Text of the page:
THE BIOTHINKER Free weekly email -- Pass it on!
By Edwin Datschefski (www.biothinking.com)
September 26th 1999 Published By: BioThinking International


Go into your bathroom and have a look at your toothbrush.
It is made from virgin materials, is not recyclable, was manufactured
using fossil energy, came in a nonrecyclable plastic package, and has
not really changed in design or chemicals types or process
efficiency over the last ten years. In short, it would score a big
fat 0|0|0|0 on the cyclic|solar|safe|efficient system. (Well, the
solar bit might be as much as 20% in some countries where there
is a lot of hydro, but that's pretty much by accident as far as the
toothbrush design is concerned).

We ought to be able to get this simple device right. There are a few
niche innovations already at large:

* Frisetta designed the first 100% recyclable toothbrushes in
the world, marketed as Terradent in Europe. I think that they
are nylon.
* EcoDent in Australia do a replaceable head brush.
* There is a Blue Angel Ecolabel criteria for "Low Waste
Change-Top Tooth Brushes" RAL-UZ 82, and current 2 firms
have applied to label a total of 10 products. The criteria say that
the design must allow the user to change the brush head, and
the pack offered for sale must include at least two additional
brush heads. Packs of a minimum of three must also be offered
separately through the same distribution channel. It also stipulates
that no lead, halogenated hydrocarbons or cadmium is used, along
with mainly recycled packaging materials.
* The ecoŽ Infection Control Toothbrush is made by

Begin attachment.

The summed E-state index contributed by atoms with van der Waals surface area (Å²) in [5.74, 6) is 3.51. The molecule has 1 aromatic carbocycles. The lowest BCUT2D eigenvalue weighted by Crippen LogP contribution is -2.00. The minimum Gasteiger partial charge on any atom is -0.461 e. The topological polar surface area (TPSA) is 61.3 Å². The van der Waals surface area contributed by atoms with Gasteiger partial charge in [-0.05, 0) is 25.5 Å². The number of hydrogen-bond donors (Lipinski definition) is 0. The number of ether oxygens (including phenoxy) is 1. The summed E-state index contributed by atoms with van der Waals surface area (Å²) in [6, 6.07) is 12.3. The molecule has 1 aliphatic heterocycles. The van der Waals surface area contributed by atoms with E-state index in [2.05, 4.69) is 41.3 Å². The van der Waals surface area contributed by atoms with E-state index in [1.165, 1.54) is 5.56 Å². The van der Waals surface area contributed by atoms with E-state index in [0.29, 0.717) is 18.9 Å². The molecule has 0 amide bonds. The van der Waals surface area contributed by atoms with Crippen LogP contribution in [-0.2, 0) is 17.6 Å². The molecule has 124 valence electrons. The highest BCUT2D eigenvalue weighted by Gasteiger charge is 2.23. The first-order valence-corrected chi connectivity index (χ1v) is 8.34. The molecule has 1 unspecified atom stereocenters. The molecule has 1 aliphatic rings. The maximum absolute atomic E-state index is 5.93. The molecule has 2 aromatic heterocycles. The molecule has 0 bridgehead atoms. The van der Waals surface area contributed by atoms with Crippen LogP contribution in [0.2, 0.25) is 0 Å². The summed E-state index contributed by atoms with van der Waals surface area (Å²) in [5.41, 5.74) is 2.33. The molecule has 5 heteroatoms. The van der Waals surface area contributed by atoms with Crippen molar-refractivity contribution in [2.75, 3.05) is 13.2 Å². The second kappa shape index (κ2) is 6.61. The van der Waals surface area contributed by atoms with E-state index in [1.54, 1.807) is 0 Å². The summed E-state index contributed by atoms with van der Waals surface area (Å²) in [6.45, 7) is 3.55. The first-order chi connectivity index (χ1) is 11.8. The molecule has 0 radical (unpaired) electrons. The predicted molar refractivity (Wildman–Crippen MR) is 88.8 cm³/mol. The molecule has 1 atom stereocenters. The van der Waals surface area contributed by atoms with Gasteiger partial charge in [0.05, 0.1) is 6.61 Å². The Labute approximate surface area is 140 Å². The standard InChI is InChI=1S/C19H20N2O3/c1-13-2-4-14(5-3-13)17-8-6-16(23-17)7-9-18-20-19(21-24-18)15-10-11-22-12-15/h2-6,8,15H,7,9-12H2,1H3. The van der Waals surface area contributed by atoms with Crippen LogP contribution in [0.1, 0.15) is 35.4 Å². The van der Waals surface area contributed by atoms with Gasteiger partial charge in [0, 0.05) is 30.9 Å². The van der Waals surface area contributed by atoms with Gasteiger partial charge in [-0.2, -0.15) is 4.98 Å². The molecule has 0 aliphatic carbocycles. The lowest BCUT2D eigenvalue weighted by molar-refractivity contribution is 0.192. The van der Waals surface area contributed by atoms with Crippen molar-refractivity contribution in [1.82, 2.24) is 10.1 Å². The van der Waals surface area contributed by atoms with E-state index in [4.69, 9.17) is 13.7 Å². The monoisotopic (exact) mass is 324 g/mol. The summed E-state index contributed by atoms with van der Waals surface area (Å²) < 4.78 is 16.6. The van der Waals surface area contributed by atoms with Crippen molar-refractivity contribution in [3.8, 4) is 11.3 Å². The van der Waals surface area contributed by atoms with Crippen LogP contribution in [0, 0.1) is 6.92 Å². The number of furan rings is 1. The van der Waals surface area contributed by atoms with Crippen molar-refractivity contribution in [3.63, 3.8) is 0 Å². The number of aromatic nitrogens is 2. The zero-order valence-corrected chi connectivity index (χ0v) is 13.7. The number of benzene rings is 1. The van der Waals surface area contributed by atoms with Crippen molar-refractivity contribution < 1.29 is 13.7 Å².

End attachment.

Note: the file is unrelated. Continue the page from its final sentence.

Recyla-Dent Inc. in Vermont. Constructed with 100% polypropylene,
eco toothbrushes do not harbour germs or bacteria breeding
pockets like conventional toothbrushes. The eco manufacturing
process eliminates the use of metal staples to hold bristles in place,
which also makes eco Infection Control toothbrushes recyclable.

Putting these existing innovations together, we can make a recyclable,
change-top brush.

Currently available recyclable toothbrushes seem to be nylon or
polypropylene, which are recyclable but not at your corner plastics
bank. To be actually recycled, they would need a takeback channel, or
the alternative would be to use the more commonly-collected PE or
PET instead.

The other aspect is that the brushes should be made from an organic or
recycled material -- but bioplastics or wood probably won't work in
such wet operating conditions. To avoid downcycling, the brushes
could be pure white plastic and closed loop, but would you brush
your teeth with something made from someone else's old toothbrush?
I don't see why not, but brush manufacturers like Colgate and
Oral-B might find the PR tricky, so we could be temporarily stuck
with a score of 50 here.

If we're stuck with using virgin petroleum plastics, then we're
not really going to score well here (or maybe oil refineries could
run on wind power ... and produce only plastics and no fuels ...).
The moulding, packaging and distribution could be solar, but the
final distribution would be hard for a manufacturer to influence
directly. We'll hope for a 30 here.

Using a remelted thermoplastic would result in much less
emissions than making the plastic from scratch. But as that's
not in our plan, we can only go for uncoloured material that
would eliminate the toxic impacts of pigments. This could give
us conservatively a 10% reduction on 1990 production emissions;
a score of 10.

Guesstimating that a new brush weighs 20g and that the head is
8g and the stem is 12g, the replaceable head toothbrush system
uses 52g of material over 5 replacements, compared with 100g
with the standard brush. That's only a 48% reduction, but a good
start towards our goal of having a90% reduction.

So that's a big improvement; a score of 50|30|10|50. But still a fair way
off being 100% sustainable. To achieve that would require a brush
that can be made from a recycled material -- something that may
well be possible, so please let me know if you have heard of mainstream
healthcare product manufacturers using recycled materials in products
that are put in the mouth.

/thanks for reading
/be cyclic, solar and safe!

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